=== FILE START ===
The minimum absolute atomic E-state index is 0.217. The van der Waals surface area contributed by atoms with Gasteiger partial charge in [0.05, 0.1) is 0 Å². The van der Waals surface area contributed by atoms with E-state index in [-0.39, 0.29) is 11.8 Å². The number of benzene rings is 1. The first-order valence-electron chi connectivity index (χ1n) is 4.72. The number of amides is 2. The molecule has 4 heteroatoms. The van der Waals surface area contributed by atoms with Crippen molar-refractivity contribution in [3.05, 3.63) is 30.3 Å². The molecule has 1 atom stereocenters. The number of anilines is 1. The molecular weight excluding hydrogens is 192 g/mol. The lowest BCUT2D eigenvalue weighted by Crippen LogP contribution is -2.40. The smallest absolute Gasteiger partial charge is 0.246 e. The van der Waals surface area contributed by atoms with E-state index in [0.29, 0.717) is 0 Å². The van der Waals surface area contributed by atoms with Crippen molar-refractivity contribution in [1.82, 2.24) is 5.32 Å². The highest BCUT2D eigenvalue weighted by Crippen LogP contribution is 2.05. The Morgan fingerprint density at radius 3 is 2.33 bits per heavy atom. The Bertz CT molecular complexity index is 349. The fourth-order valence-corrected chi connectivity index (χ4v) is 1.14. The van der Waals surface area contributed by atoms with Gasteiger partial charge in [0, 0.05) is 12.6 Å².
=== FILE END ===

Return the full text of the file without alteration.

The minimum absolute atomic E-state index is 0.217. The van der Waals surface area contributed by atoms with Gasteiger partial charge in [0.05, 0.1) is 0 Å². The van der Waals surface area contributed by atoms with E-state index in [-0.39, 0.29) is 11.8 Å². The number of benzene rings is 1. The first-order valence-electron chi connectivity index (χ1n) is 4.72. The number of amides is 2. The molecule has 4 heteroatoms. The van der Waals surface area contributed by atoms with Crippen molar-refractivity contribution in [3.05, 3.63) is 30.3 Å². The molecule has 1 atom stereocenters. The number of anilines is 1. The molecular weight excluding hydrogens is 192 g/mol. The lowest BCUT2D eigenvalue weighted by Crippen LogP contribution is -2.40. The smallest absolute Gasteiger partial charge is 0.246 e. The van der Waals surface area contributed by atoms with E-state index in [0.29, 0.717) is 0 Å². The van der Waals surface area contributed by atoms with Crippen molar-refractivity contribution in [1.82, 2.24) is 5.32 Å². The highest BCUT2D eigenvalue weighted by Crippen LogP contribution is 2.05. The Morgan fingerprint density at radius 3 is 2.33 bits per heavy atom. The Bertz CT molecular complexity index is 349. The fourth-order valence-corrected chi connectivity index (χ4v) is 1.14. The van der Waals surface area contributed by atoms with Gasteiger partial charge in [0, 0.05) is 12.6 Å².